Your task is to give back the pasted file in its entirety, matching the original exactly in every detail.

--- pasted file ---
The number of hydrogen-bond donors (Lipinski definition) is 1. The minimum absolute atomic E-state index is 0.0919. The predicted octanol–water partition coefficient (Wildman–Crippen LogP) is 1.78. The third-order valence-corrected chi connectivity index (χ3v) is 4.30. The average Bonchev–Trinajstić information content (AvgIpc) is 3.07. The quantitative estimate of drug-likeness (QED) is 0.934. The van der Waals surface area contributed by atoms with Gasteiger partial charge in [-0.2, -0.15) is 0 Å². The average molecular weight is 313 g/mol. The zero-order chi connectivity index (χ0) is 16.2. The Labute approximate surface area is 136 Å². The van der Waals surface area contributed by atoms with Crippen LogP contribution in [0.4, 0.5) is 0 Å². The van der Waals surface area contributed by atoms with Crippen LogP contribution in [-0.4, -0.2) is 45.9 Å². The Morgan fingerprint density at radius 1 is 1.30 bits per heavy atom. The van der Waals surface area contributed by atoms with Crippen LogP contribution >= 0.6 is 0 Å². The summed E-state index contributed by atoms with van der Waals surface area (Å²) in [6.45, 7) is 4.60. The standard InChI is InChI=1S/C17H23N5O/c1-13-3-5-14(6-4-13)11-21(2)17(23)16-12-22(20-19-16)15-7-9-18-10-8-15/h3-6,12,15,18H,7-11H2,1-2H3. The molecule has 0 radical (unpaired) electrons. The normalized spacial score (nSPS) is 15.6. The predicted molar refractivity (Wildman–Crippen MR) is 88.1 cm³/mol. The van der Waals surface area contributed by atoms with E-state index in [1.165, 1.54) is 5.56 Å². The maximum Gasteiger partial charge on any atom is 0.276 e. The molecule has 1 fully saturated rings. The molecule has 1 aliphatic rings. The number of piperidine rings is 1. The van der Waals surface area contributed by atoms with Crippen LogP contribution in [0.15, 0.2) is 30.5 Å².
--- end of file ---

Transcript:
The number of hydrogen-bond donors (Lipinski definition) is 1. The minimum absolute atomic E-state index is 0.0919. The predicted octanol–water partition coefficient (Wildman–Crippen LogP) is 1.78. The third-order valence-corrected chi connectivity index (χ3v) is 4.30. The average Bonchev–Trinajstić information content (AvgIpc) is 3.07. The quantitative estimate of drug-likeness (QED) is 0.934. The van der Waals surface area contributed by atoms with Gasteiger partial charge in [-0.2, -0.15) is 0 Å². The average molecular weight is 313 g/mol. The zero-order chi connectivity index (χ0) is 16.2. The Labute approximate surface area is 136 Å². The van der Waals surface area contributed by atoms with Crippen LogP contribution in [0.4, 0.5) is 0 Å². The van der Waals surface area contributed by atoms with Crippen LogP contribution in [-0.4, -0.2) is 45.9 Å². The Morgan fingerprint density at radius 1 is 1.30 bits per heavy atom. The van der Waals surface area contributed by atoms with Crippen LogP contribution >= 0.6 is 0 Å². The summed E-state index contributed by atoms with van der Waals surface area (Å²) in [6.45, 7) is 4.60. The standard InChI is InChI=1S/C17H23N5O/c1-13-3-5-14(6-4-13)11-21(2)17(23)16-12-22(20-19-16)15-7-9-18-10-8-15/h3-6,12,15,18H,7-11H2,1-2H3. The molecule has 0 radical (unpaired) electrons. The normalized spacial score (nSPS) is 15.6. The predicted molar refractivity (Wildman–Crippen MR) is 88.1 cm³/mol. The van der Waals surface area contributed by atoms with E-state index in [1.165, 1.54) is 5.56 Å². The maximum Gasteiger partial charge on any atom is 0.276 e. The molecule has 1 fully saturated rings. The molecule has 1 aliphatic rings. The number of piperidine rings is 1. The van der Waals surface area contributed by atoms with Crippen LogP contribution in [0.15, 0.2) is 30.5 Å².